Alabama (Alabama, United States) (search for this): chapter 1.4
ands of the Federals landed and crossed the Tennessee river below Tuscumbia, in the extreme northwestern part of the State of Alabama. They made their way up the valley, driving back the small cavalry force of the Confederates which was in their front; the Confederates then being scattered over the whole north line of Alabama. When Town creek was reached Forrest made a stand, having received some reinforcements of cavalry, and with Ferrell's Battery and a section of Freman's Battery. The cooung lady who piloted us to the ford was Miss Emma Sansom, and for her services on this occasion the General Assembly of Alabama at the session of 1864, by joint resolution, directed the Governor of the State to issue a patent to her of 160 acres ofnd also to have prepared, with a suitable inscription thereon, a gold medal, and present the same in the name of the State of Alabama to her. See Acts of 1864. After crossing Black creek we passed on near by the town of Gadsden, and a few miles ea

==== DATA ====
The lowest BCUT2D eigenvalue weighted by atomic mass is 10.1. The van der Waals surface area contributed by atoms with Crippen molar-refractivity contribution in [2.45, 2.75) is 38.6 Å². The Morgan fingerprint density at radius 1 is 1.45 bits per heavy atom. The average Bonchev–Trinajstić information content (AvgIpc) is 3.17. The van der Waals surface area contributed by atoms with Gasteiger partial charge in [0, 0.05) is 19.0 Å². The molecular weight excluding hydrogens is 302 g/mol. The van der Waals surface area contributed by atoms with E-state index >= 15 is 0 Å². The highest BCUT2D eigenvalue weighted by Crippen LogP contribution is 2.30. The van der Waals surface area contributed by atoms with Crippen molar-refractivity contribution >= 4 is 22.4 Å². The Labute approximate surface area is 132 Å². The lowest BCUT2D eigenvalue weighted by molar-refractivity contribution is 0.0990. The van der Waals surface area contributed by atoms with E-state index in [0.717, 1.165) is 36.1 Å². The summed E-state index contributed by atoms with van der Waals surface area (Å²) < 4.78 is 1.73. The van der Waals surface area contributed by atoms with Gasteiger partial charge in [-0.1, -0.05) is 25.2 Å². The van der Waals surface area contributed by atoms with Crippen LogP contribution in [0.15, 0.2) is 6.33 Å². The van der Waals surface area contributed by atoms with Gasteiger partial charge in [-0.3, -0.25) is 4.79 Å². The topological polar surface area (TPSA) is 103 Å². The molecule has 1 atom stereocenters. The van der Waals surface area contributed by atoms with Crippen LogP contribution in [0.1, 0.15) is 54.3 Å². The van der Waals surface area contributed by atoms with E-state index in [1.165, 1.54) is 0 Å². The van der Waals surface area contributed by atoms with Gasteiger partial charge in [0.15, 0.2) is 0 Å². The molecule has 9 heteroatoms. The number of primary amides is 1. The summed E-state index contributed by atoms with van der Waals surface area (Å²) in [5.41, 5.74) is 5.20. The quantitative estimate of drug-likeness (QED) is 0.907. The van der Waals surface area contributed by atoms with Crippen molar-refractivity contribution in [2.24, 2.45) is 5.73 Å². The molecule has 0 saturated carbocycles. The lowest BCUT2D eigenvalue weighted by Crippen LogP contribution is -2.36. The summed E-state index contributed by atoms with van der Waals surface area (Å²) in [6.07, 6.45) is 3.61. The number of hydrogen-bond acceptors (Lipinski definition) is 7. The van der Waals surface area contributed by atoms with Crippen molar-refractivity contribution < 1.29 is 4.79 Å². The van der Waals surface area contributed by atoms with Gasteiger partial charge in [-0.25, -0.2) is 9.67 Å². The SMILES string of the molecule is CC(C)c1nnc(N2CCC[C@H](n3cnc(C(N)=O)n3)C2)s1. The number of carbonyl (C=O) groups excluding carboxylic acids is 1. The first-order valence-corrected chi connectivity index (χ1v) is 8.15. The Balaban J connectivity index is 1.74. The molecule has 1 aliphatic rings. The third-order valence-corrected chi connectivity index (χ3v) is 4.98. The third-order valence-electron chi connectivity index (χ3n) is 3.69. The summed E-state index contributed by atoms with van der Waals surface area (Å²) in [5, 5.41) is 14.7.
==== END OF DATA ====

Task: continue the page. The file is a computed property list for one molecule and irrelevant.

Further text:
Big Nance Creek (Alabama, United States) (search for this): chapter 1.4
ve them back to their main lines, following them up with my shells as they retreated. For this service I was complimented by Gen. Forrest, who declared we did the best shooting he ever saw. About the time I ceased firing it seemed that all the Yankee batteries had concentrated their fire on my little party, but fortunately they could not depress their guns sufficiently to harm us. Their shot and shells passed over our heads. Just before night our command moved back to Courtland. Big Nance creek being very high, the drivers swam their horses across at the ford and the cannoneers passed the pieces over the railroad bridge by hand. We remained in the streets of Courtland during the night. It seems that Colonel Streight left the main command while we were engaged in the artillery duel the day before, and General Forrest had caught on to it, for we left Courtland early the next morning, and went up the mountain leaving a portion of General Roddy's command under Major Moreland in
Courtland, Ala. (Alabama, United States) (search for this): chapter 1.4